He maintains a passionate, but low key interest in thoroughbred breeding with six broodmares split up between Torryburn and Berkeley Park Studs in the Hunter Valley. He and wife Lisa are regular visitors at both properties.
Winx isn’t the only high profile race mare approaching retirement. Dixie Blossoms will definitely be at the stud come spring, but there are a couple of tempting options during the upcoming Championships. “I’ll be discussing our likely path with Ron Quinton this week”, said Alan. “There’s the Emancipation Stakes on March 30 and the Coolmore Legacy Stakes (Gr 1) on April 13. She’s also in the Doncaster with a handy weight”.
In her current frame of mind, Dixie Blossoms may well improve on her already impressive record of seven wins and thirteen placings for $1,363,910. It’s worth another look at the Coolmore replay, to observe her reaction when she and El Dorado Dreaming went for the same split at the 200 metres.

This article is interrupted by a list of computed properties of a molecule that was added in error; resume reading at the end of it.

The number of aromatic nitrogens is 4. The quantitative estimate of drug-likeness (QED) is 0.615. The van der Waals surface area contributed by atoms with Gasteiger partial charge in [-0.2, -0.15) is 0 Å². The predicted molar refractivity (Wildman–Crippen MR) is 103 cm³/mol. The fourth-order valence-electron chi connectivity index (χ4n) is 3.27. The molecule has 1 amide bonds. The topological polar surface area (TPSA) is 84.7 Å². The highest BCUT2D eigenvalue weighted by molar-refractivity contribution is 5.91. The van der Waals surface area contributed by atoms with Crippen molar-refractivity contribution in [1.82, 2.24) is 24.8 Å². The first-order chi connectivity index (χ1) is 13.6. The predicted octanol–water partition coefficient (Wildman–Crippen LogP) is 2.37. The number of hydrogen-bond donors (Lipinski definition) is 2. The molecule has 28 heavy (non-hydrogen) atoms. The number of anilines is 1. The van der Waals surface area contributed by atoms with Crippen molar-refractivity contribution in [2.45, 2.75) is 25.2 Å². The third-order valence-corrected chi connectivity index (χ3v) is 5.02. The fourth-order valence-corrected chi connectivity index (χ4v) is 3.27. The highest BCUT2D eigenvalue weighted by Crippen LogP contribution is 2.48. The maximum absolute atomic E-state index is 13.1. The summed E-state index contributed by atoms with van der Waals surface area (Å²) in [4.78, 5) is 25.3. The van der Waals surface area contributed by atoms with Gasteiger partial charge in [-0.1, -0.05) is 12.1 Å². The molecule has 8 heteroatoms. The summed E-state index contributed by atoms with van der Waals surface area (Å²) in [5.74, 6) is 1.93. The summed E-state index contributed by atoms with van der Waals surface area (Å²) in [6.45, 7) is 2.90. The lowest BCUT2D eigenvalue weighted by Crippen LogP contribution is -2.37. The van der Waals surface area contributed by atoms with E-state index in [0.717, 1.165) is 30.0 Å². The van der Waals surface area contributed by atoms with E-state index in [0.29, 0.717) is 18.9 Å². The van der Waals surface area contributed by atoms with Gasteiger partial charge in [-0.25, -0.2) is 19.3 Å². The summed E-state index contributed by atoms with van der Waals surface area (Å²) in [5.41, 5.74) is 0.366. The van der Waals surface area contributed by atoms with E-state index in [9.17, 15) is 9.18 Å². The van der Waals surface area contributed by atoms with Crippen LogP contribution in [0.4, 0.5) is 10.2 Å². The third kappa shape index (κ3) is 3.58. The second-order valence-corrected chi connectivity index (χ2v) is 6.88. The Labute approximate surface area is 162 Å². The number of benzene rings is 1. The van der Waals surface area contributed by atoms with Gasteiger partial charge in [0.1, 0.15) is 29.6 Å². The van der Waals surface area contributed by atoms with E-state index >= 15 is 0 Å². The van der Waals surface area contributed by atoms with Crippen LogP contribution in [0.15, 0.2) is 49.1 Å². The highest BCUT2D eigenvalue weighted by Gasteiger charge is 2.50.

They bumped and Dixie came off second best, but the incident really switched her on. When Christian Reith came back inside the tiring Mandylion, she literally “charged” through the gap and put them away in a few strides.
Lisa Osburg named Dixie Blossoms after a hit tune of the early twentieth century, written by Percy Wenrich, a famous musician of the day who popularised the famous “ragtime” genre.
Finding suitable names for racehorses has always been a tedious task. Old song titles provide a never ending source of possibilities. There are thousands of them on the internet, waiting to be considered as a likely name for a budding champion racehorse.
I’ll be surprised if Lisa Osburg hasn’t already put one or two aside.
(Banner image courtesy Bradley Photos - Dixie Blossoms is the Coolmore champion for 2019.)